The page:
David Glovin and Bob Van Voris
Friday, March 19, 2010
March 19 (Bloomberg) — The Federal Reserve Board must disclose documents identifying financial firms that might have collapsed without the largest U.S. government bailout ever, a federal appeals court said.
The U.S. Court of Appeals in Manhattan ruled today that the Fed must release records of the unprecedented $2 trillion U.S. loan program launched primarily after the 2008 collapse of Lehman Brothers Holdings Inc. The ruling upholds a decision of a lower-court judge, who in August ordered that the information be released.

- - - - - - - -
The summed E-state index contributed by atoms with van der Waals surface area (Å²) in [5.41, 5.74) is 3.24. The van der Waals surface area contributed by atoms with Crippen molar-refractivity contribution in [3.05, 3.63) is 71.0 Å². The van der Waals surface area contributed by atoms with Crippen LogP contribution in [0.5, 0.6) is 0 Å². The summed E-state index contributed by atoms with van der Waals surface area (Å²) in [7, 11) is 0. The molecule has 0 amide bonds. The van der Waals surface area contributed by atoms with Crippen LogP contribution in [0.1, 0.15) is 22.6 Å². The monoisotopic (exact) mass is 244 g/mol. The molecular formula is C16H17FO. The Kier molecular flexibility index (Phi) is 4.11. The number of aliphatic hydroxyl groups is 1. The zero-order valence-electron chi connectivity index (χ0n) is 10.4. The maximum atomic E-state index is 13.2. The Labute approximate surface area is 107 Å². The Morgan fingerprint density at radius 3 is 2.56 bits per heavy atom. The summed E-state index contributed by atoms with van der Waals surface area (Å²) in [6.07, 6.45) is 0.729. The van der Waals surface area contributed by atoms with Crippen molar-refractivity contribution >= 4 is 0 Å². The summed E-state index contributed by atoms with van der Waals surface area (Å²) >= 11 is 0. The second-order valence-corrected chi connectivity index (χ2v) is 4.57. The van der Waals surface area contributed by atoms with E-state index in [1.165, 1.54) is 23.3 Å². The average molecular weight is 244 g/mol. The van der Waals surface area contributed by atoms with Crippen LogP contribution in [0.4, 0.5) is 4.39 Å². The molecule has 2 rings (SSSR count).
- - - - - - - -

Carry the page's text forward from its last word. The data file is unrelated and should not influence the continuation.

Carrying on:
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The Fed had argued that disclosure of the documents threatens to stigmatize borrowers and cause them “severe and irreparable competitive injury,” discouraging banks in distress from seeking help. A three-judge panel of the appeals court rejected that argument in a unanimous decision.
The U.S. Freedom of Information Act, or FOIA, “sets forth no basis for the exemption the Board asks us to read into it,” U.S. Circuit Chief Judge Dennis Jacobs wrote in the opinion. “If the Board believes such an exemption would better serve the national interest, it should ask Congress to amend the statute.”
This article was posted: Friday, March 19, 2010 at 2:03 pm